But even better than watching others expend themselves in the process of making music, is finding a good basement and a few gullible friends and making your own.  True, this approach does have the distinct disadvantage of much lower music quality, but the direct involvement in the process has a protective, insulating effect.  You are less likely to notice the diminished musicality because you are busy spending so much energy making the sounds that your effort is distracting you from.  But oh, does it feel good.  Singing is cathartic and satisfying and rejuvenating and wonderfully tiring.  It's why we sing in the shower, in our cars and when we're vacuuming the living room.  For most of us, it is not the singing that we're really afraid of, it is the risk of being heard by others.  Singing we know is good.

Performing, however, is a different matter.  It is complicated by judgment and approval and reaction.  Which is where the basement comes in.  If you have one, I highly recommend that you go sing in it.  Immediately.  Just go down there and pull the string for the light bulb hanging from the ceiling, pop an old cassette tape of some band you used to love in high school into the boom box you have on the shelf for when you are doing laundry and start belting it out.  O.k.  Fine.  Go back and close the door first, but then crank it up and belt it out.  You will not regret it.  Speaking with the voice of experience on these matters, I can tell you that once you get the hang of the basement by yourself, you can slowly step it up to more vigorous vocalizations in the shower and then in your car.  The car does present increased exposure as others may be able to see you singing as you whiz by, even if they can't hear you, but you will endure.  And then, eventually, you may graduate to singing while a few other people play instruments in someone else's basement and you will marvel at how far you have come and how rewarding all that hard work has been; and how good it makes you feel.

Which brings me back to 64% of surveyed runners and 4 out of 5 dentists.  One of the upsides of middle-age (and I haven't found all that many) is that by the time you stumble bleary-eyed and confused into your 40s wondering how you got there when you only looked away for a split-second, you have gotten to know yourself over the years.  In my case, this means that I am well aware of my own foibles and idiosyncrasies and well-honed ability to argue with myself and lose.  So I have learned to trick myself and game my own system.  How do I do this?  Easy.  Resistance to effort is greatest when it is right in front of you.  If the issue is whether I have to go running right now, well, then there are all kinds of factors and considerations that must be taken into account.  This is the same reasoning process my daughters use when they swear to me that they will (a) put away their clothes, (b) clean their room, or (c) do whatever else I am asking them to do in a minute.  The difference between now and a minute from now is huge.  Everyone knows this.  Because "now" means you have to do something, and "a minute from now" means you don't have to do anything just yet. So, here's what I do: I sign-up for races and other events in the future.  No need to do anything now, just agree to do something later.  (Interestingly, this is also how I got into trouble with the Columbia Record Club, but I digress.)  Of course, what I'm counting on is that my more rational, goal oriented brain will eventually kick-in and insist that I do some amount of preparation for said future event, because it is simply unacceptable not to.  And there you have it.  System gamed.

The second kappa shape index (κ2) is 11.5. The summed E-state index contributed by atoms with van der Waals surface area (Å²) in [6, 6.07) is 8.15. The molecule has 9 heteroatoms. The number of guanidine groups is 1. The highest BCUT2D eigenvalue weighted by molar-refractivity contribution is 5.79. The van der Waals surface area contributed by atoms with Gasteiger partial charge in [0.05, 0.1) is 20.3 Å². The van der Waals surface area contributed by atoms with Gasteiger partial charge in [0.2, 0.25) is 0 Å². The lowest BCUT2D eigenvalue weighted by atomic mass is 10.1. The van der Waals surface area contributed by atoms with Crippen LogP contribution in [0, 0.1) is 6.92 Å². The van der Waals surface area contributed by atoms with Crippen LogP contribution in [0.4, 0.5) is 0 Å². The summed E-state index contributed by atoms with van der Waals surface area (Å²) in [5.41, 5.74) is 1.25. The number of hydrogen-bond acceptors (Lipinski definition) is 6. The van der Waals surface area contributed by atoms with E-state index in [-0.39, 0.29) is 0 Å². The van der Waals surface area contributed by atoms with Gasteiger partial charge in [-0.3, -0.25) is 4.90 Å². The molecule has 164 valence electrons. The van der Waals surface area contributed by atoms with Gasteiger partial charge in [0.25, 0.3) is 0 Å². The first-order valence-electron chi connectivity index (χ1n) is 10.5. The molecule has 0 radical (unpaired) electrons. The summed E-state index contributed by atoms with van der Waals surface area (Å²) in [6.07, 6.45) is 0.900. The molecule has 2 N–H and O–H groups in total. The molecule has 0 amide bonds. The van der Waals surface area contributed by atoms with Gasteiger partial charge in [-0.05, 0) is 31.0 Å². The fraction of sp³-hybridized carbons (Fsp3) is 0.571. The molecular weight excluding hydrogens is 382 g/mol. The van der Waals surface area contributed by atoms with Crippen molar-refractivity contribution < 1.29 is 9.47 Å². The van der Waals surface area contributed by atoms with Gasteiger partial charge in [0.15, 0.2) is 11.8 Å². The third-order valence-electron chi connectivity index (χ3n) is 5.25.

Applying this process, my calendar already reflects the following upcoming events:

Get Lucky 7k (St. Patrick's Day)
Warrior Dash (June 30)
Iron Girl Duathalon (September 23)

I am already registered (meaning I have paid actual money) for all of them.  Predictably, I panicked just yesterday when I realized that St. Patrick's day occurs in March, and that is next month.  Time to lace up.

But what I really want to do is one of the Ragnar Relay races.  If you are not familiar with this particular breed of racing, the Ragnar web site provides the following explanation:

Ragnar is the overnight running relay race that makes testing your limits a team sport. A team is made up of 6-12 individuals; each individual runs 3 legs. The legs of the race vary in difficulty and distance, from 3-8 miles, allowing elite and novice runners to run together. Over 2 days and 1 night, teams run across 200 miles of the country’s most scenic terrain. Pair that with crazy costumes, inside jokes, a great finish line party and unforgettable stories. Some call it a slumber party without sleep, pillows or deodorant. We call it Ragnar.

So in other words, you gather up a bunch of runners, a van or two and whatever else you need to cover 200 miles and you start running.  You don't stop until you hit the finish, meaning that there is running happening constantly by someone in your group for 36 hours or so.  So, if your stint rolls around at 3 a.m., you strap on some sort of headlamp, pop out of the van door, hit the pavement, and get moving.  When you're done, you get back in the van and wait around until it's your turn again.

I don't know why, but this is hugely appealing to me.  Sure, there is nothing stopping me from running around my own neighborhood at 3 a.m. and looking ridiculous this very night, but that wouldn't be quite the same.  I wouldn't get to hangout in a stinky van with stinky people while eating GORP and potato chips and wondering when I'll have a chance to pee.  It's all that added charm that I would be missing. The running is just a means to an end, the end being something less quantifiable than mileage logged.

But whether it is stinky vans or dank basements (no offense intended, Jim), I think what I'm really after with these experiences is something beyond olfactory stimulation.  What makes the "empty, clean, worn out" feelings associated with effort so satisfying is more than just endorphins (though don't ever underestimate the power of endorphins).  It is the knowledge that I showed-up;  that I registered for and participated in my own life, which is confirmed by the fact that my legs are tired or my heart aches or my head hurts (though that is sometimes related to the consumption of certain beverages); that the world has required something of me and I have given it.

So, if you know where I can get a few vans and  a half-dozen or so people who like to stew in their own sweat for a few days, skip sleep and run down a dark road in the middle of the night, let me know.  The Minnesota race is in August and I'd like to get that sucker on the calendar, because it is certain to make me feel good no matter what I tell myself when race day rolls around.